An 8-year-old girl who died Wednesday while held at the US border has been detained for a week, more than double the time the government generally intends to detain migrants, especially children, according to two people familiar with the situation.
The girl and her family were being held in a Customs and Border Protection facility in Harlingen, Texas, where they were waiting to be deported on a flight to Honduras. The family were among thousands of migrants who crossed into the country’s southern border ahead of the expiration of a pandemic-era immigration rule that authorities feared would lead to a large influx of migrants and overcrowded detention facilities at the time. confine.
Those familiar with the situation spoke on condition of anonymity because the child’s death is under internal investigation.
Ministry of Foreign Affairs of Honduras identified the girl as Anadith Danay Reyes Álvarez, a Panamanian citizen known to her family as Ana, who was born with heart problems. Her parents, who are Hondurans, traveled to the United States so their daughter could have « a better life, » said Antonio García, the country’s deputy foreign minister.
Customs and border protection officials She said Those emergency medical services had transported the girl to a hospital on Wednesday, where she died. Biden administration officials did not respond to further questions about the circumstances surrounding the child’s death, citing internal review. A border official in Texas who was not authorized to speak publicly said Ana had a serious medical condition that officials were not immediately aware of.
Although all migrants receive health checks when taken into federal custody, the death of a child is at the heart of concerns over the government’s policy of detaining children for any length of time and particularly in crowded settings. While there is no law or official guidance on how long undocumented migrants should be detained while in border custody, the government typically aims for around three days.
Over the past week, authorities have struggled with overcrowded border facilities, which quickly outpaced capacity after a spike in illegal migration ahead of last week’s lifting of the pandemic-era public health rule, known as Title 42.
That policy had allowed officials to quickly expel some migrants, instead of holding them in custody. Since its expiry, officials have reverted to policies that include longer processing times for migrants.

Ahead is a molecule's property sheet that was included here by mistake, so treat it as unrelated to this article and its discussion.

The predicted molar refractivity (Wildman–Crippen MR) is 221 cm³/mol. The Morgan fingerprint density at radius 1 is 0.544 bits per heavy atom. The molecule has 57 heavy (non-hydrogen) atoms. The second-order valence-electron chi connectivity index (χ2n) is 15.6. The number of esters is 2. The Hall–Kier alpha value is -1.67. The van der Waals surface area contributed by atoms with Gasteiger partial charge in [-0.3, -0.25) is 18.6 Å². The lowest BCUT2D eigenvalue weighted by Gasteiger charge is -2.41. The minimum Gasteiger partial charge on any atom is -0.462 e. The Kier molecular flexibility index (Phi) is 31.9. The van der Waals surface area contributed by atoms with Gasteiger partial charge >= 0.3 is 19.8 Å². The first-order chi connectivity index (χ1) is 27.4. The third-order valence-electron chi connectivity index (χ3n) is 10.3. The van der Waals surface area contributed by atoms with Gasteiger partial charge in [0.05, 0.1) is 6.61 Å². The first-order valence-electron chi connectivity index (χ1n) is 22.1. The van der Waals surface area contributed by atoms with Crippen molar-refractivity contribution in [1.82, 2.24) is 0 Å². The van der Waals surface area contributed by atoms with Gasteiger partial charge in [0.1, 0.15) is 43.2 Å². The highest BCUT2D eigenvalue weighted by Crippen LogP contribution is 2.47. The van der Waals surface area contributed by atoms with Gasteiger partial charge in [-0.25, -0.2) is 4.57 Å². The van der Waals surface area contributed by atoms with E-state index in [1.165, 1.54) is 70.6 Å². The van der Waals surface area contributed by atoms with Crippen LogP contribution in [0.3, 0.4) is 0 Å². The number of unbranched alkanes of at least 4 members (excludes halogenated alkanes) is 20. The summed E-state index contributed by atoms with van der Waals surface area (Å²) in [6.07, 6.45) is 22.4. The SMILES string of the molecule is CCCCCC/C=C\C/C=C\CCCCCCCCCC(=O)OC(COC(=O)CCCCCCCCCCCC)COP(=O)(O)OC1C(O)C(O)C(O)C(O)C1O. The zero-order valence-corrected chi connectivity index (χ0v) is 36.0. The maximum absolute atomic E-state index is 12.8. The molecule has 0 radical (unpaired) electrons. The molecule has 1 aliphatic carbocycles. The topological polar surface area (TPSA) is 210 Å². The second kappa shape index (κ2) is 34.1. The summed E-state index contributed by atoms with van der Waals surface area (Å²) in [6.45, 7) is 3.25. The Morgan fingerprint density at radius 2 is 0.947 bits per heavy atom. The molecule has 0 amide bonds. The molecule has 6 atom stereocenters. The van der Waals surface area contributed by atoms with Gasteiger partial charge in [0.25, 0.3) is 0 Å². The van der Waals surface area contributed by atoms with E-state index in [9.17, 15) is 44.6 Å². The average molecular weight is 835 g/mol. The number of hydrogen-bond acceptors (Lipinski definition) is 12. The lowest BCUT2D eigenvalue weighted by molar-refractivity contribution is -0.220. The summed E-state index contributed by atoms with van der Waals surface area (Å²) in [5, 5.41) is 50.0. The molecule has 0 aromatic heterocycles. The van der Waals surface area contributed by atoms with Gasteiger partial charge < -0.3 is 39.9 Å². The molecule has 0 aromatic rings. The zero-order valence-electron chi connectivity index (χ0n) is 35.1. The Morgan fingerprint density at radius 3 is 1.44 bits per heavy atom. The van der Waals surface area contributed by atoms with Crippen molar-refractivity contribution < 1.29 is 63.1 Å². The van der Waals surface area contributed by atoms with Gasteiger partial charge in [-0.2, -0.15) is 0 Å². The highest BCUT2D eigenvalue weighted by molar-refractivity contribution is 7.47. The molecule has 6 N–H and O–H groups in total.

On May 17, the day of Ana’s death, migrants were held for an average of four and a half days, according to internal data obtained by the New York Times, compared to an average of just under three days on May 10.
« The bottom line is that you need to take the families out of CBP custody because conditions generally are substandard and not appropriate for the detention of children, » said Wendy Young, president of advocacy group Kids in Need of Defense. Scientific studies concluded that the detention of children, even if they are with their parents, can cause developmental and mental health problems.
Brandon Judd, the leader of the Border Patrol union, said officers had expressed concerns about crowded detention centers.
« There’s a reason you have a certain ability, and it’s for everyone’s safety, » Mr. Judd said. « When you go beyond that capacity, security levels will go down a lot. »
In 2018 and 2019, when the number of migrant crossings reached high levels, the Trump administration came under sharp criticism for the death of minors in the custody of the customs and border protection.
In an interview with Univision active On May 18, Lorna Santos, Ana’s aunt, said the boy’s mother told officials at the Customs and Border Protection Facility that Ana was having difficulty breathing, but a member of the medical staff dismissed her concerns. . Ms Santos said the girl’s mother told her Ana later passed out and was taken to hospital, where she died in the waiting room.
Wilson Paz, the director of the Honduras Migrant Protection Service, said Ana’s father told Honduran authorities he underwent surgery in Panama three years ago to address a membrane that blocked blood from reaching his Heart. Mr Paz said she was tested for Covid-19 when she went to the US and was diagnosed with the flu.
The Biden administration has managed a historic surge in illegal migration over the past two years as people flee authoritarian states, violence and extreme poverty.
While the administration added more staff to help process migrants in the country and increased the ability of Customs and Border Protection to detain migrants before Title 42 expired, it wasn’t enough to avoid the backups that led to the overcrowded last week.
In the week since the policy ended, however, the number of illegal crossings has dropped significantly, averaging 3,000-4,000 arrests a day, the Department of Homeland Security said, compared with nearly 10,000 arrested a day over the period. where Ana and her family crossed paths. Most of the migrants came from Mexico, Honduras and Guatemala. Since May 12, more than 11,000 migrants have been deported to Mexico or repatriated, the department said in a statement on Friday.
On May 10, Angel Eduardo Maradiaga Espinoza, a 17 year old Honduran boy, died while in a Florida shelter overseen by the Department of Health and Human Services, the agency charged with overseeing the care of migrant children entering the United States without a parent or guardian. THE said the boy’s mother he was epileptic but had not been ill when he traveled to the United States.
Zolan Kanno-Young contributed to the reporting from Washington.